If yesterday was the greatest hits of the Pyrenees, today is the experimental album. At just 143km, the stage has some tough climbing ahead of a summit finish.
- Km 27.5 – Col de Menté (1 349m) 9.3 kilometre-long climb at 9.1% – category 1
- Km 55.5 – Col des Ares (797 m) 6 kilometre-long climb at 5.3% – category 2
- Km 76.0 – Côte de Burs 1.2 kilometre-long climb at 7.6% – category 3
- Km 111.5 – Port de Bales (1 755 m) 11.7 kilometre-long climb at 7.7% – category HC
- Km 142.5 – Peyragudes 15.4 kilometre-long climb at 5.1% – category 1
The Route: the race starts at the foot of the final climb, only instead it heads out for a loop in the mountains and takes in some tough climbing.
The Col de Menté is the first climb. It’s reappeared in the Tour in recent years after a long absence following a crash by Luis Ocaña. The Spaniard was wearing the yellow jersey and finally giving Eddy Merckx a challenge but fell during a storm and left the race. It’s not the most technical of descents but it is hard to climb with ever-changing gradients as it picks its way up through the pastures. As the first climb it will be the perfect place for a breakaway to go clear.
Onwards and the route levels out, passing the accessible Col des Ares and then some more riding across flatter terrain before the Côte de Burs, a climb and not a pass and then it’s onto the intermediate sprint and the feedzone. If the album was an LP or cassette, now we’d turn it over for Side 2.
You can click on the diagram above to see a large version. The Port de Balès is a very hard climb but has not been used very often by races because it remained unsurfaced until a few years ago. It was first used in 2007 and notable because in 2010 Andy Schleck tried to attack but made a mess of a gear change and dropped his chain, leaving Alberto Contador to ride off, creating an petty polemic. Back to the present and the climb is very hard, steep but also with ever-changing gradients. It is an anti-Wiggins climb, the yellow jersey likes his climbs with regular gradients where he can deploy a high tempo and ride to a pre-set effort: impossible today. Also note the Tour organisers have defined the start from Ferrère but the road starts rising well before, it is longer than 11.7km mentioned by the race, in fact it’s close to 20km.
Then it’s over the top, a twisty descent and then back up the Peyresourde, where they came down yesterday. There’s a brief descent and then the final climb to the finish, to the ski station of Peyragudes.
The Finish: a short and steep climb awaits with a flat finish for the last kilometre. The final climb is the final chance, a ramp of 10% then eases gradually as the finish line comes closer.
The Race: if yesterday had the profile to encourage for a breakaway and see the main contenders mark each other, today should see the big names come out to play. Whether it’s on the Port de Balès or the Peyresourde remains to be seen but these shorter stages tend to encourage more dynamic racing amongst the GC riders. That said many are now camping on the overall positions. Nibali probably knows he can’t overhaul Wiggins and Froome, Van den Broeck knows he can’t get past Nibali and so on down the overall rankings, although Rolland and Pinot might want to gain time before they lose it in Saturday’s time trial; Rolland could be team duty today to mop up mountains points to protect team mate Voeckler but he’ll want the “first Frenchman overall” label too.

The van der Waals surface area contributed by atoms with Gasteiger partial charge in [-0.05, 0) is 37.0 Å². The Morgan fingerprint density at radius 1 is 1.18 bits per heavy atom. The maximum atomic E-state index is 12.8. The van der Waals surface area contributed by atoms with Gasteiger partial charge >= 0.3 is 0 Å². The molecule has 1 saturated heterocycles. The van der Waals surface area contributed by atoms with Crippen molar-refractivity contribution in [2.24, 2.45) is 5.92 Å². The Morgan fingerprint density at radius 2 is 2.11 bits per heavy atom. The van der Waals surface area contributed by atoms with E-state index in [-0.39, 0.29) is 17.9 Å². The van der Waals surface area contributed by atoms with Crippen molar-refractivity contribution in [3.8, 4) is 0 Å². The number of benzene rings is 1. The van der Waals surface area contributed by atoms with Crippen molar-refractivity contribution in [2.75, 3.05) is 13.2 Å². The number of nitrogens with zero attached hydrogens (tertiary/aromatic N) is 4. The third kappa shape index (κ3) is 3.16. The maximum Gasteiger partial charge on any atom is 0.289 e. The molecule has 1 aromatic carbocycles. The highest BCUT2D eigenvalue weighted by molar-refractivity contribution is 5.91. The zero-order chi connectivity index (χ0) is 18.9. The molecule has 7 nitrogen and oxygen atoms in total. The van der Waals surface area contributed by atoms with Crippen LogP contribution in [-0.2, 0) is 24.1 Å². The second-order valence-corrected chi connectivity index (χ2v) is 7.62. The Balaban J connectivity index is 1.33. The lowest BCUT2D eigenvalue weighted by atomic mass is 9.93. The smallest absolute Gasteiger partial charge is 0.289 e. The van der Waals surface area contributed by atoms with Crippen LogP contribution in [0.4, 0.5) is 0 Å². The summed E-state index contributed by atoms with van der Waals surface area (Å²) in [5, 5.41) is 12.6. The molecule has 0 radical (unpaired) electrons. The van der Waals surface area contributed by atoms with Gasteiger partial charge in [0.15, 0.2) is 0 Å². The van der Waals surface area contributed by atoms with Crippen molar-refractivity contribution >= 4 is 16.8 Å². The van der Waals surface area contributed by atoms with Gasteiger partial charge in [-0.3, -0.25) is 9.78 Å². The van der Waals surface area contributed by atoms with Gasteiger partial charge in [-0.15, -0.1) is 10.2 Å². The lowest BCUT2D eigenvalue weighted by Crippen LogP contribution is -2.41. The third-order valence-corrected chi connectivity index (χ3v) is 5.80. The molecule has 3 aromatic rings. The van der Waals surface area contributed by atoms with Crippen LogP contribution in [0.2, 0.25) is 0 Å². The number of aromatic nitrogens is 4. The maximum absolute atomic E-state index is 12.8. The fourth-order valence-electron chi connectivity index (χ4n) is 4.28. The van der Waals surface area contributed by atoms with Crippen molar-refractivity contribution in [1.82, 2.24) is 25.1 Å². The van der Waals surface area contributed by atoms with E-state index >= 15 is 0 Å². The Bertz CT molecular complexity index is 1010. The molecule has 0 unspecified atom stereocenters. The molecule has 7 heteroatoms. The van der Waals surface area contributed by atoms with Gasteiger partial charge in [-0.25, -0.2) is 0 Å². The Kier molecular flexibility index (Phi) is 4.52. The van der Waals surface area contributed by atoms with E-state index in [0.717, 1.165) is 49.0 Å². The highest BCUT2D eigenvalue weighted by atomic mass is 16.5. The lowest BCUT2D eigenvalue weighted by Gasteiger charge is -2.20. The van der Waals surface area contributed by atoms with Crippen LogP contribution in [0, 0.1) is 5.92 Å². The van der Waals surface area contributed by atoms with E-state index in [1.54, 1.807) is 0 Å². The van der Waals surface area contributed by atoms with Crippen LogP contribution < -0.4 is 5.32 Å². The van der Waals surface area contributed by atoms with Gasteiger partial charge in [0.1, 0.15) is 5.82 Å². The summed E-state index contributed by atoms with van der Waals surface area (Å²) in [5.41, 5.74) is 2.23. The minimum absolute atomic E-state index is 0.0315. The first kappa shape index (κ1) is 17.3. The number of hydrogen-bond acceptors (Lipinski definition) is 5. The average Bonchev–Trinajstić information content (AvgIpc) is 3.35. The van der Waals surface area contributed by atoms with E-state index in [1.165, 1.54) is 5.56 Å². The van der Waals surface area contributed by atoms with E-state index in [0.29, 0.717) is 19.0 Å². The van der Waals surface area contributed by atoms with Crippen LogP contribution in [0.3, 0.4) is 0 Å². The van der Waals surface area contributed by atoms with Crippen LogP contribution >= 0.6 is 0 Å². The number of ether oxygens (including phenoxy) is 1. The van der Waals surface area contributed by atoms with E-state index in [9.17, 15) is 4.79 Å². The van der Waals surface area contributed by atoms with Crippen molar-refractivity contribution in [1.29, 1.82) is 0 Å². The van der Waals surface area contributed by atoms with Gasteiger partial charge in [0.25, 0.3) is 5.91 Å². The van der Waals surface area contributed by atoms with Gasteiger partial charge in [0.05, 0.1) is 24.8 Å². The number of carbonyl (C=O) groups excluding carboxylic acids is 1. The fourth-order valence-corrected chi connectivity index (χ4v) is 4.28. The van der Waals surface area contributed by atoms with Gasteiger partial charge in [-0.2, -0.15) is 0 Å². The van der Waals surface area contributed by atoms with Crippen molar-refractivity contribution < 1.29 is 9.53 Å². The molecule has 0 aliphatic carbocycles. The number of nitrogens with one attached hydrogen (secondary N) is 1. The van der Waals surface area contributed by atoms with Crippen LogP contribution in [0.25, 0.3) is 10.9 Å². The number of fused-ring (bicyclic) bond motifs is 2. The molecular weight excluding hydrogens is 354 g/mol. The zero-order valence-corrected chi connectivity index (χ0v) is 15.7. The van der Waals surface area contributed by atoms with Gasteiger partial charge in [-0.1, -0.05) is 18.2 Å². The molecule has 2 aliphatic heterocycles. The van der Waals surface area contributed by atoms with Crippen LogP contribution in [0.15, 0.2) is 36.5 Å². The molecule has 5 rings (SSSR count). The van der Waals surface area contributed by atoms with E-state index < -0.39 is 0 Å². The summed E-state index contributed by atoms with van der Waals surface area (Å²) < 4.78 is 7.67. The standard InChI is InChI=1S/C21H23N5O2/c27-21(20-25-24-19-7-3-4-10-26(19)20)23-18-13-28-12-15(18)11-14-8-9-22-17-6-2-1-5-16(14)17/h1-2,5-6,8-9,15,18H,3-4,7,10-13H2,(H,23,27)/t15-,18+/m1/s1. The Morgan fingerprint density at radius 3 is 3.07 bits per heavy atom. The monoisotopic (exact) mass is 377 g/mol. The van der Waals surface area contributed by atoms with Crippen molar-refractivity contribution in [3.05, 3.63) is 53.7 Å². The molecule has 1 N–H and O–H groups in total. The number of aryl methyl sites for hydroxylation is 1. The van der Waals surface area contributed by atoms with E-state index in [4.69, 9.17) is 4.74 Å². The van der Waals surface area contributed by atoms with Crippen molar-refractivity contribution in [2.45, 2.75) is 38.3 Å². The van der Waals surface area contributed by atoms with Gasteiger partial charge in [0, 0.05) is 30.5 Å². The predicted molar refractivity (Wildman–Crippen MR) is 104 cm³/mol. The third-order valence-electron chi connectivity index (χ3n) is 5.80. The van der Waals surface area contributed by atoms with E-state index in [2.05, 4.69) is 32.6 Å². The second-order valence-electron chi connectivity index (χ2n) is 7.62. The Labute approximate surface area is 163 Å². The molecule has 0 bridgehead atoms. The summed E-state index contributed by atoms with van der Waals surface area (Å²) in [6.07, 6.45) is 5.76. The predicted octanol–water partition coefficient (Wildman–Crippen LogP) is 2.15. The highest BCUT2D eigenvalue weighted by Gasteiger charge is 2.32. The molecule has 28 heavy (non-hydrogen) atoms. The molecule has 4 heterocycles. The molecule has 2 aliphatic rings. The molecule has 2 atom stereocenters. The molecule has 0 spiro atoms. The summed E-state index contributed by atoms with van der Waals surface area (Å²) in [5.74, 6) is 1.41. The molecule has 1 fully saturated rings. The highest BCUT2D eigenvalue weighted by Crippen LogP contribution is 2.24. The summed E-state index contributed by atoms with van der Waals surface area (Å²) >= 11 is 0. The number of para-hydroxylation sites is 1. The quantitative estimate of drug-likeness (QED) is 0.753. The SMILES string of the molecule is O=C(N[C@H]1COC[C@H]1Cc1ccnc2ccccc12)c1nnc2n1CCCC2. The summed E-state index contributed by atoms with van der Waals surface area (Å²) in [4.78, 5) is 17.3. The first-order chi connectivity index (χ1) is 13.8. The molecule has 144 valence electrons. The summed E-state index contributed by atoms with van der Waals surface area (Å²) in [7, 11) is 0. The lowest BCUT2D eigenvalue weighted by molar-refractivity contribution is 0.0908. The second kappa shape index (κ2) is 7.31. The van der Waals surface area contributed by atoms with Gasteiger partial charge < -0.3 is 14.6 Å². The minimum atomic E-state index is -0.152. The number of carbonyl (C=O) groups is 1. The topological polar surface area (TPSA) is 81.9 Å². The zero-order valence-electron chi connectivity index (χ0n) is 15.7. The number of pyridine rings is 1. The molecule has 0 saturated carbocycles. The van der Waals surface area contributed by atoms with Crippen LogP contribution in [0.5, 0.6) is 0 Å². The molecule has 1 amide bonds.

So the race will depend on who goes up the road in the breakaway and whether Team Sky lead the chase/tempo and whether other teams join in to help set up the leader for the stage. So we should see the usual breakaway suspects (Casar, L-L Sanchez, Vande Velde etc) in battle with Sky and others for the chance to win. I wouldn’t be surprised to see Wiggins win today, a student of the sports history, he’d love to win a stage with his arms aloft and the flat finish suits him; but he might also let Froome off the leash as a reward too. All this presupposes Wiggins can cope with the climbing today…
Finally spare a thought for the race at the back, away from the TV cameras. Today’s short stage means riders will be fighting from the start to stay with the bunch and anyone dropped today could be eliminated, a cruel fate so late in the race.
Weather: a mixed day with sunny skies and clouds, and the possibility of a few showers and some fog around the climbs. Top temperatures of 23°C (73°F) in the valleys but cooler higher up. Almost no wind.
TV: another stage that will be broadcast live from start to the finish. It starts at 1.00pm Euro time with the finish planned for an earlier slot of 4.45-5.15pm.
Local Food: Frênette is a local drink made from the leaves of ash trees, part tonic, part moonshine depending on the maker.
Do: look through the clouds at the finish. Because any rider who makes it to the top should be able to see the Eiffel Tower and Paris in the distance, all that awaits is tomorrow’s stage and a time trial and then the Champs Elysées await.
Don’t: get too down, the 2012 Tour de France is almost finished and fans used to non-stop cycling on TV, press and internet coverage know it’s got to end at some point. But the usual post-Tour blues won’t be the same as the Olympic Games await, a summer world championships.